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2009 California Proposition 1F

From Wikipedia, the free encyclopedia

Proposition 1F of 2009 (or Senate Constitutional Amendment 8) was a measure approved by California voters relating to the salaries of state officers. It was an amendment of the Constitution of California prohibiting pay raises for members of the State Legislature, the Governor, and other state officials during deficit years. It was proposed by the legislature and approved in a referendum held as part of the May 19, 2009 special election ballot, in which the California electorate also voted on five other propositions.


In February 2009, the State Legislature narrowly passed the 2008–2009 state budget during a special session, months after it was due. As part of the plan to lower the state's annual deficits, the State Legislature ordered a special election with various budget reform ballot propositions, among them Proposition 1F.[1]

The measure was proposed by the State Legislature as a joint resolution called Senate Constitutional Amendment 8 of the 2009–10 Regular Session (Resolution Chapter 3, Statutes of 2009). It was authored by Senator Abel Maldonado, a Republican from Santa Maria,[2] and passed both houses unanimously. The legislature later voted in an extraordinary session to submit the amendment and five other proposals to a special election held in May.[3] The other propositions were all rejected by voters.


The measure amended Article III, Section 8 of the California constitution, which concerns the Citizens Compensation Commission. The amendment prohibits the commission, which sets salary levels for the governor, other top state officials, and members of the California State Legislature, from increasing those salaries if the state General Fund is expected to end the year with a deficit. Specifically, if the state's Director of Finance reports that there will be a negative balance in the Special Fund for Economic Uncertainties at the end of that fiscal year. While there would be a financial benefit to the state, such savings would be minimal.[4] The introduction to the amendment states that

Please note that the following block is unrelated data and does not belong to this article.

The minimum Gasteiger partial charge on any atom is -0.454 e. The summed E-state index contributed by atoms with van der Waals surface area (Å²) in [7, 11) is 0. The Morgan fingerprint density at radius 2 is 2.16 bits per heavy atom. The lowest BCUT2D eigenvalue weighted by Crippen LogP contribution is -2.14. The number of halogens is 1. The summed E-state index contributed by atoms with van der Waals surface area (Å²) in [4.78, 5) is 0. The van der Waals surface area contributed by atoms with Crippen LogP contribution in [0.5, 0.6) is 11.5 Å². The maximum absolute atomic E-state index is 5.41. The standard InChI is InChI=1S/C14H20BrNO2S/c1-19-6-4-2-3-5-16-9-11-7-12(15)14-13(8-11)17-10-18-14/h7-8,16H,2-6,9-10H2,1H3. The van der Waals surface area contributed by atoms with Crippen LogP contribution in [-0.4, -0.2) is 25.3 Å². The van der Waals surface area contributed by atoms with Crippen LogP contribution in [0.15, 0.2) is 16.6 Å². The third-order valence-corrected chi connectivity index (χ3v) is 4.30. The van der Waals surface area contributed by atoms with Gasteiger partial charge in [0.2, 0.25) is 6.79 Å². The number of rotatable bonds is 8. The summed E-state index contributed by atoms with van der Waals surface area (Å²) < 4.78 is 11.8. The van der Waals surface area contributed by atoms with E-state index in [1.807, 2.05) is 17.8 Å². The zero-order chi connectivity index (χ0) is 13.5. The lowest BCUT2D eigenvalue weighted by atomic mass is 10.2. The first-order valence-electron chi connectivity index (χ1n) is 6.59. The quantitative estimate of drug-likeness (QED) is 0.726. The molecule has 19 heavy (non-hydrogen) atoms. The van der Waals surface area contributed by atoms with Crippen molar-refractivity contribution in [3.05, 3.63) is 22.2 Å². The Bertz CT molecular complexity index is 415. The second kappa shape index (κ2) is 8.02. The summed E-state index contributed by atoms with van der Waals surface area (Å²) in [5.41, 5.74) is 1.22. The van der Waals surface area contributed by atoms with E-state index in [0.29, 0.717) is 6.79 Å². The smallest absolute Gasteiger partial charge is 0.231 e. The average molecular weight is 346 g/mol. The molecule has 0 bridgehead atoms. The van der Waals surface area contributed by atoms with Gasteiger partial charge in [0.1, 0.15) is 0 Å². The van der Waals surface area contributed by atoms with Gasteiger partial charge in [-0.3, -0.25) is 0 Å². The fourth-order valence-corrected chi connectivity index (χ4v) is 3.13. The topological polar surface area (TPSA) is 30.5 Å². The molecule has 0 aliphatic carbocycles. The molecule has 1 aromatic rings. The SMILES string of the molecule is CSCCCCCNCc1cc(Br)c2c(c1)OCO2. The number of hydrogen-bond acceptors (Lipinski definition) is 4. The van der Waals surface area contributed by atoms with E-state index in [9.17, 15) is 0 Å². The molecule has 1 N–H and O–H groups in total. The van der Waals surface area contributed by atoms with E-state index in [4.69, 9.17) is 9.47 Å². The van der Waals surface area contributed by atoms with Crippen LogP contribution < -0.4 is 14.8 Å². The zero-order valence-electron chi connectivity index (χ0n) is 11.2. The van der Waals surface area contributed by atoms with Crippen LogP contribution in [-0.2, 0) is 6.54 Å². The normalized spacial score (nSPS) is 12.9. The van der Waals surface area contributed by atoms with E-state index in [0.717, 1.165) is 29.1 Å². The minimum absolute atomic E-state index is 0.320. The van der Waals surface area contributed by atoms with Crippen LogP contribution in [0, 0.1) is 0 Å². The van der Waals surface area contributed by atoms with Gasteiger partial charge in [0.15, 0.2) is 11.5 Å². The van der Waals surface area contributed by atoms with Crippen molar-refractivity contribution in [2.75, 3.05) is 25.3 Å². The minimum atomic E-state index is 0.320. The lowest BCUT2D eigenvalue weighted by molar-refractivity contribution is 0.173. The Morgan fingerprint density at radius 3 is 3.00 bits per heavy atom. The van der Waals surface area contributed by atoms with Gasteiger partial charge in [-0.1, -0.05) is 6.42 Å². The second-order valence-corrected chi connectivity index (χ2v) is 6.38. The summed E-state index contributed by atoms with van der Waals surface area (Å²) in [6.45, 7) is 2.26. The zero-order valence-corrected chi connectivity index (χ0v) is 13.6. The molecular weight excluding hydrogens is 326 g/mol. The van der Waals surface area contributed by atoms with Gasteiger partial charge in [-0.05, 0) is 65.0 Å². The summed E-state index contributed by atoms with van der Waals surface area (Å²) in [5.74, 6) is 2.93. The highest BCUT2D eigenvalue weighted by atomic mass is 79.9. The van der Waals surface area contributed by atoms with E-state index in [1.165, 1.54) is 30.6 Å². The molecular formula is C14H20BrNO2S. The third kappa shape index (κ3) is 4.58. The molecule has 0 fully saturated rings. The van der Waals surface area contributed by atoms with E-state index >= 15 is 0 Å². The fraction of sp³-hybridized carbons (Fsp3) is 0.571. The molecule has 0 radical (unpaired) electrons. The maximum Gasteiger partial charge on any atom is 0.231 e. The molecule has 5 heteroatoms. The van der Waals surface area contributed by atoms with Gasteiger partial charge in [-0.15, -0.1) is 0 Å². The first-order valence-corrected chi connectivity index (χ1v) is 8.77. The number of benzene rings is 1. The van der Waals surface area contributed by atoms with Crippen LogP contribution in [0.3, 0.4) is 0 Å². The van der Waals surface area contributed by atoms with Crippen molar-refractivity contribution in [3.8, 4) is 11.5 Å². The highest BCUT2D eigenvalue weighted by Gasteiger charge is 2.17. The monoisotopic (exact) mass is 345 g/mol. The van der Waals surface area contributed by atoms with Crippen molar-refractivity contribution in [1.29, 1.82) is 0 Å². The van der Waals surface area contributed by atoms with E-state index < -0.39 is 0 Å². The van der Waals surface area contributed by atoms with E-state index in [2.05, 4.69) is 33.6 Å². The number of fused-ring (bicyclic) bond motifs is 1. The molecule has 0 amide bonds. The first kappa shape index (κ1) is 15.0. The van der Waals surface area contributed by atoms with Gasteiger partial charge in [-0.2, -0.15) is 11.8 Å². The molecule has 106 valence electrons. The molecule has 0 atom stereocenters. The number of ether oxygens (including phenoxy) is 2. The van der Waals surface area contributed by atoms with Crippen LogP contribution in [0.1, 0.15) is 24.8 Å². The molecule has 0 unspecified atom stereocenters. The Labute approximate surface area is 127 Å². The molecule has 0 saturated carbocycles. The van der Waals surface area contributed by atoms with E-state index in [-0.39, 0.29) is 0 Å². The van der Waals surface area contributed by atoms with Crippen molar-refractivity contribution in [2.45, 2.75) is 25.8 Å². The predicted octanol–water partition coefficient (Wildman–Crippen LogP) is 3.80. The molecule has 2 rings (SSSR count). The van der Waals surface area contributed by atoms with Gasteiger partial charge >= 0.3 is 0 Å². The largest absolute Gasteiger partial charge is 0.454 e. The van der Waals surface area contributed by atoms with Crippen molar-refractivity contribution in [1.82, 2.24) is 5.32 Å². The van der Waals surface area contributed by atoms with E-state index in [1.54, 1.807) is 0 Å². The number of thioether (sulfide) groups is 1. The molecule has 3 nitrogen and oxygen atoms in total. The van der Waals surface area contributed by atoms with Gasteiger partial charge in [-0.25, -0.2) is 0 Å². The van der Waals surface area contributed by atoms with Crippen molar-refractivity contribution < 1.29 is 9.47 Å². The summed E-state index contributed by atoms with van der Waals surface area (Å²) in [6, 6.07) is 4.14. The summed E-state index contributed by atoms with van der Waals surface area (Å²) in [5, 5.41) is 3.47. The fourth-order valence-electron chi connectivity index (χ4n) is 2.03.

Existing provisions of the California Constitution direct the California Citizens Compensation Commission to establish and adjust the salary and benefits for Members of the Legislature and certain other state officers. This measure would prohibit the commission from adopting in a fiscal year a resolution that would increase the salary of Members of the Legislature or other state officers if the Director of Finance determines that there will be a negative balance in the Special Fund for Economic Uncertainties at the end of that fiscal year.[5]


Electoral results by county
Electoral results by county
Proposition 1F[6]
Choice Votes %
Referendum passed
3,565,419 74.23
No 1,237,694 25.77
Valid votes 4,803,113 98.59
Invalid or blank votes 68,832 1.41
Total votes 4,871,945 100.00
Registered voters and turnout 17,153,012 28.40

See also


  1. ^ "Proposition 1A Analysis - Voter Information Guide 2009". California Secretary of State. Archived from the original on May 7, 2009. Retrieved 2009-05-08.
  2. ^ "Bill Documents: SCAX3 8". California Office of the Legislative Counsel. Retrieved 2009-07-15.
  3. ^ "Senate Bill 19 of the Third Extraordinary Session" (PDF). Archived from the original (PDF) on 2009-10-19. Retrieved 2009-11-14.
  4. ^ "Proposition 1F Analysis - Voter Information Guide 2009". California Secretary of State. Archived from the original on July 9, 2009. Retrieved 2009-07-15.
  5. ^ Senate Amendment 8.
  6. ^ "Statement of Vote: May 19, 2009, Statewide Special Election" (PDF). California Secretary of State. 2009-06-26. Archived from the original (PDF) on 2009-07-16. Retrieved 2009-07-15.

External links

This page was last edited on 9 January 2021, at 14:28
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